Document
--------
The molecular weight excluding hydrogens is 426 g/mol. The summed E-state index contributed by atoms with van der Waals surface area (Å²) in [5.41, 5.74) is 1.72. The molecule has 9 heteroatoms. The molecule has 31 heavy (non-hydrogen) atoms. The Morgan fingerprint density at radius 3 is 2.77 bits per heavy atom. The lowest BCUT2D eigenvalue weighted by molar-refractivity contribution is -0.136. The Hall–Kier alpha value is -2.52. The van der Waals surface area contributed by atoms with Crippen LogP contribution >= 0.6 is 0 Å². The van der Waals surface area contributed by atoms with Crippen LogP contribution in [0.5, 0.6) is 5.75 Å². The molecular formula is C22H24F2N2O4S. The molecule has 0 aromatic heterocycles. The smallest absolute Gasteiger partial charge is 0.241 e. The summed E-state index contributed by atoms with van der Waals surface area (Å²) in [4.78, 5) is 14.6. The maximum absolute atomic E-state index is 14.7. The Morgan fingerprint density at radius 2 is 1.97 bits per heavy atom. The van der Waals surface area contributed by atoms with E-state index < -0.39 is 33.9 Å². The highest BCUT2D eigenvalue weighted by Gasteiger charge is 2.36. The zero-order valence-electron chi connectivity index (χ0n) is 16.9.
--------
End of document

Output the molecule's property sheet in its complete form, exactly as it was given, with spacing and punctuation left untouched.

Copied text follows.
The molecular weight excluding hydrogens is 426 g/mol. The summed E-state index contributed by atoms with van der Waals surface area (Å²) in [5.41, 5.74) is 1.72. The molecule has 9 heteroatoms. The molecule has 31 heavy (non-hydrogen) atoms. The Morgan fingerprint density at radius 3 is 2.77 bits per heavy atom. The lowest BCUT2D eigenvalue weighted by molar-refractivity contribution is -0.136. The Hall–Kier alpha value is -2.52. The van der Waals surface area contributed by atoms with Crippen LogP contribution >= 0.6 is 0 Å². The van der Waals surface area contributed by atoms with Crippen LogP contribution in [0.5, 0.6) is 5.75 Å². The molecular formula is C22H24F2N2O4S. The molecule has 0 aromatic heterocycles. The smallest absolute Gasteiger partial charge is 0.241 e. The summed E-state index contributed by atoms with van der Waals surface area (Å²) in [4.78, 5) is 14.6. The maximum absolute atomic E-state index is 14.7. The Morgan fingerprint density at radius 2 is 1.97 bits per heavy atom. The van der Waals surface area contributed by atoms with E-state index < -0.39 is 33.9 Å². The highest BCUT2D eigenvalue weighted by Gasteiger charge is 2.36. The zero-order valence-electron chi connectivity index (χ0n) is 16.9.